Effects of vapour pressure deficit on transpiration efficiency in Populus Nigra genotypes: Mesophyll conductance and genotypic differences remained unaltered.

1 Fahad Rasheed, Department of Forestry & Range Management, University of Agriculture Faisalabad

2 Erwin Dreyer, L'Institut National de la Recherche Agronomique

3 Beatrice Richard, L'Institut National de la Recherche Agronomique

4 Frank Brignolas, Laboratoire de Biologie des Ligneux et des Grandes Cultures

5 Oliver Brendel, L'Institut National de la Recherche Agronomique

6 Didier LeThic, L'Institut National de la Recherche Agronomique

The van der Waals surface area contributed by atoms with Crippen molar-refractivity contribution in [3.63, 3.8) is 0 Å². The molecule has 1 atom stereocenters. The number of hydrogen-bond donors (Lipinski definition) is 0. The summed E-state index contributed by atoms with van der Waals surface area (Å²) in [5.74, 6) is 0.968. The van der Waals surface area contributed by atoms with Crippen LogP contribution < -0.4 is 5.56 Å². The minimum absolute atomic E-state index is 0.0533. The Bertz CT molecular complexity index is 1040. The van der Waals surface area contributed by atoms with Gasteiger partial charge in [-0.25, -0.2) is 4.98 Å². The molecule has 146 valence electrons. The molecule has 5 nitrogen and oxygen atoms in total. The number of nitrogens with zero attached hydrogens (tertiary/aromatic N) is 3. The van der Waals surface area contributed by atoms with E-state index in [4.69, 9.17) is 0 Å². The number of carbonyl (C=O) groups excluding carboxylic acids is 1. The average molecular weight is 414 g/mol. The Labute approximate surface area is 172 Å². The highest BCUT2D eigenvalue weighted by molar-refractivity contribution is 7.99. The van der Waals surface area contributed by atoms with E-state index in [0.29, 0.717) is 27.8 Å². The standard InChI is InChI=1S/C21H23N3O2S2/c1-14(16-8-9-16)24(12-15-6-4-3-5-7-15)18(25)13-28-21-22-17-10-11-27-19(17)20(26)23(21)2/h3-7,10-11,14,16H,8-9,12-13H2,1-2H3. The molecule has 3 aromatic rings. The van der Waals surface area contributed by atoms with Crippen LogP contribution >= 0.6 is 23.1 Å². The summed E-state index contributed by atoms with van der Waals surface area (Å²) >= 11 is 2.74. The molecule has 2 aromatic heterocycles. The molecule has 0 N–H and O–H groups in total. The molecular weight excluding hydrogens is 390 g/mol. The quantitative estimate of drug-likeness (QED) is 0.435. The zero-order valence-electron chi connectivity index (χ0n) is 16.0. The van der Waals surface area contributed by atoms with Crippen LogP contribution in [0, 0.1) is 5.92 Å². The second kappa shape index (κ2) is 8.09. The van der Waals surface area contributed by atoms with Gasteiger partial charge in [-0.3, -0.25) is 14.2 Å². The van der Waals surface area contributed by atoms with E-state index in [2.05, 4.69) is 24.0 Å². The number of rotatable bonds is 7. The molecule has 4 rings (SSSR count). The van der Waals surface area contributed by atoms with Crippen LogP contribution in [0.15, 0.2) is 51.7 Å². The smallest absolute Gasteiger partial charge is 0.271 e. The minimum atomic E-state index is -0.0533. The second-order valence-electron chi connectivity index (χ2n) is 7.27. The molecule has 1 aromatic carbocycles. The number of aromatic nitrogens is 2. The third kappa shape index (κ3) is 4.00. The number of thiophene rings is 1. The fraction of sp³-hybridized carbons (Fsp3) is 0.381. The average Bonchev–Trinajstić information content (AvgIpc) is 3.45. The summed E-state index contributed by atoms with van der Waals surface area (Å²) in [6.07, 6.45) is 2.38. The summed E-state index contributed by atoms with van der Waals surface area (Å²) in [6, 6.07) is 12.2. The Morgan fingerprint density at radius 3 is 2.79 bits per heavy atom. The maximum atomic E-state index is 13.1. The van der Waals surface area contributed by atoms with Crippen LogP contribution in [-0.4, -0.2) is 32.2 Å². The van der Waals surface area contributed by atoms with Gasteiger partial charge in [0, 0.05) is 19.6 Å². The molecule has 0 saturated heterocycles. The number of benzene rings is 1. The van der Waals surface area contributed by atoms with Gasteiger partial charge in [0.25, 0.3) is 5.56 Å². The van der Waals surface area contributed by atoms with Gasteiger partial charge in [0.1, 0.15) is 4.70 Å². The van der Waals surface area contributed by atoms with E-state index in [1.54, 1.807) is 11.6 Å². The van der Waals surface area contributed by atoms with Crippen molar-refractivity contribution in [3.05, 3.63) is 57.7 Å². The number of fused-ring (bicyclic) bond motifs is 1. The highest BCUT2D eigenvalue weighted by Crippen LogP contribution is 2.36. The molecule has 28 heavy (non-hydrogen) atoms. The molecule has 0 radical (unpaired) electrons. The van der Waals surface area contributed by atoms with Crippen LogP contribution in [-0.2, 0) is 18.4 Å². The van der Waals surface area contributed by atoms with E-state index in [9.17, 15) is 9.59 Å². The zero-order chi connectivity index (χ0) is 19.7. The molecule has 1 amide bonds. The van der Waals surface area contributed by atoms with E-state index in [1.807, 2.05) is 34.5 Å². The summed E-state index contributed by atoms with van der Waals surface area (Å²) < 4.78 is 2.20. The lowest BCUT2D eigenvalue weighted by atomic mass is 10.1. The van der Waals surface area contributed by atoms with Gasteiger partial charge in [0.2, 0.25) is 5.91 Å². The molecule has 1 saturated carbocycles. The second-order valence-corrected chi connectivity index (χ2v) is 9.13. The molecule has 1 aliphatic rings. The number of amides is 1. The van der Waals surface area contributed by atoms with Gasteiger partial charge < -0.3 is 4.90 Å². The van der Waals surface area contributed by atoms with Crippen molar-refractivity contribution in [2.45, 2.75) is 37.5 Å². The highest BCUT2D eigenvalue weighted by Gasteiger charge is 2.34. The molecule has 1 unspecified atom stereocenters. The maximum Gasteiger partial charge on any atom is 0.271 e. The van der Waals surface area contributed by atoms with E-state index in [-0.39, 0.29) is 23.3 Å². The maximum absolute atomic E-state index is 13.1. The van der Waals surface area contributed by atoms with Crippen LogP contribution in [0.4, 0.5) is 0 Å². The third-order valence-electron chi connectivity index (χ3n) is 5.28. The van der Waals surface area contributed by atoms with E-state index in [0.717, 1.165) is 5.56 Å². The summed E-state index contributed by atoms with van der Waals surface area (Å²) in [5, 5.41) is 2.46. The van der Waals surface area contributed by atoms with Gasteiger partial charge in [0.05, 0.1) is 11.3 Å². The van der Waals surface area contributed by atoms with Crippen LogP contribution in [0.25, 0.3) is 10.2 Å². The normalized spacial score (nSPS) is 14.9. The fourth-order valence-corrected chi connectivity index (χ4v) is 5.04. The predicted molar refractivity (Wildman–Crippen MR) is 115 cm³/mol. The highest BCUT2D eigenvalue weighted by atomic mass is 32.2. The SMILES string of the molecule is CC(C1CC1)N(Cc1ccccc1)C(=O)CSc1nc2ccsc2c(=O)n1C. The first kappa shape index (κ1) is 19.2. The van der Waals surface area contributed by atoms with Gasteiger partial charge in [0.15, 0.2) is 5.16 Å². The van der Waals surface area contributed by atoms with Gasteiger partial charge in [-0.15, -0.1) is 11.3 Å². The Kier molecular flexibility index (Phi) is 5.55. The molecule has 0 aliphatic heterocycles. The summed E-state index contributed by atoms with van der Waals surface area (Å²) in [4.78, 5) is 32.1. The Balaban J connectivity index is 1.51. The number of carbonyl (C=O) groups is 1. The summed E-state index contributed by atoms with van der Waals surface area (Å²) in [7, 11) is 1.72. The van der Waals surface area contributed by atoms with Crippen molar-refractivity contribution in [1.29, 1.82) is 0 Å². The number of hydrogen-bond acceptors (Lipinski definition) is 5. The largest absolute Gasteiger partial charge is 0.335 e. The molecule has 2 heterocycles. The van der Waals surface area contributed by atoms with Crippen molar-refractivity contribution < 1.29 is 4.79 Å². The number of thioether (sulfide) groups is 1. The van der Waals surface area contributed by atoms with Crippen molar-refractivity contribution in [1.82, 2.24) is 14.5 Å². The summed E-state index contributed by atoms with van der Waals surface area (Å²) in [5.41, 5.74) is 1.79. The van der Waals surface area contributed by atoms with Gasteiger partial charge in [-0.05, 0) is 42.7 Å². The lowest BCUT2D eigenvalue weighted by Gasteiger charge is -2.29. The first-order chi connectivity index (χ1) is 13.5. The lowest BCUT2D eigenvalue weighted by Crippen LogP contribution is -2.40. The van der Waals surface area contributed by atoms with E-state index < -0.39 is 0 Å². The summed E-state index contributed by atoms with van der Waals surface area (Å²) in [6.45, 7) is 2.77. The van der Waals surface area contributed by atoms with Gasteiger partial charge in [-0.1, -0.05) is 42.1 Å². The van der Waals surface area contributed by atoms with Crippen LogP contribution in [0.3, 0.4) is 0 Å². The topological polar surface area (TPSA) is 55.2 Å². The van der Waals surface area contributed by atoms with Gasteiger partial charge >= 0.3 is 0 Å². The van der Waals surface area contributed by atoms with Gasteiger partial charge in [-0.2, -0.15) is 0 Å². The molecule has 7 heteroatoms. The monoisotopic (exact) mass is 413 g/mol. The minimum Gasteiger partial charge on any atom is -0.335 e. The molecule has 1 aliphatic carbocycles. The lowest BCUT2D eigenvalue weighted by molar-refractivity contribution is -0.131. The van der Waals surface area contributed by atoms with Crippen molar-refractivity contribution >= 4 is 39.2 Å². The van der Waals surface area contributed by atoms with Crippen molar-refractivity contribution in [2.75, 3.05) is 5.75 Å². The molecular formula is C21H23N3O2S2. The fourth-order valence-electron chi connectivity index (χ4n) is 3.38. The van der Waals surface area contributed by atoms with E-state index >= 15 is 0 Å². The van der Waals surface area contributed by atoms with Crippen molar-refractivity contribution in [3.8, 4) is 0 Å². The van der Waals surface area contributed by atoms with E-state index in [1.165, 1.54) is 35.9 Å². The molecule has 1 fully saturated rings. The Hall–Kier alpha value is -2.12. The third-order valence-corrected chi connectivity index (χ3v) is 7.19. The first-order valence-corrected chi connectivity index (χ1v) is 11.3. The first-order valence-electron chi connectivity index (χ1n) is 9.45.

Poplar genotypes differ in transpiration efficiency (TE) at leaf and whole-plant level under similar conditions. We tested whether atmospheric vapour pressure deficit (VPD) affected TE to the same extent across genotypes. Six Populus nigra genotypes were grown under two VPD. We recorded (1) 13C content in soluble sugars; (2) 18O enrichment in leaf water; (3) leaf-level gas exchange; and (4) whole-plant biomass accumulation and water use. Whole-plant and intrinsic leaf TE and 13C content in soluble sugars differed significantly among genotypes. Stomatal conductance contributed more to these differences than net CO2 assimilation rate. VPD increased water use and reduced whole-plant TE. It increased intrinsic leaf-level TE due to a decline in stomatal conductance. It also promoted higher 18O enrichment in leaf water. VPD had no genotype-specific effect. We detected a deviation in the relationship between 13C in leaf sugars and 13C predicted from gas exchange and the standard discrimination model. This may be partly due to genotypic differences in mesophyll conductance, and to its lack of sensitivity to VPD. Leaf-level 13C discrimination was a powerful predictor of the genetic variability of whole-plant TE irrespective of VPD during growth.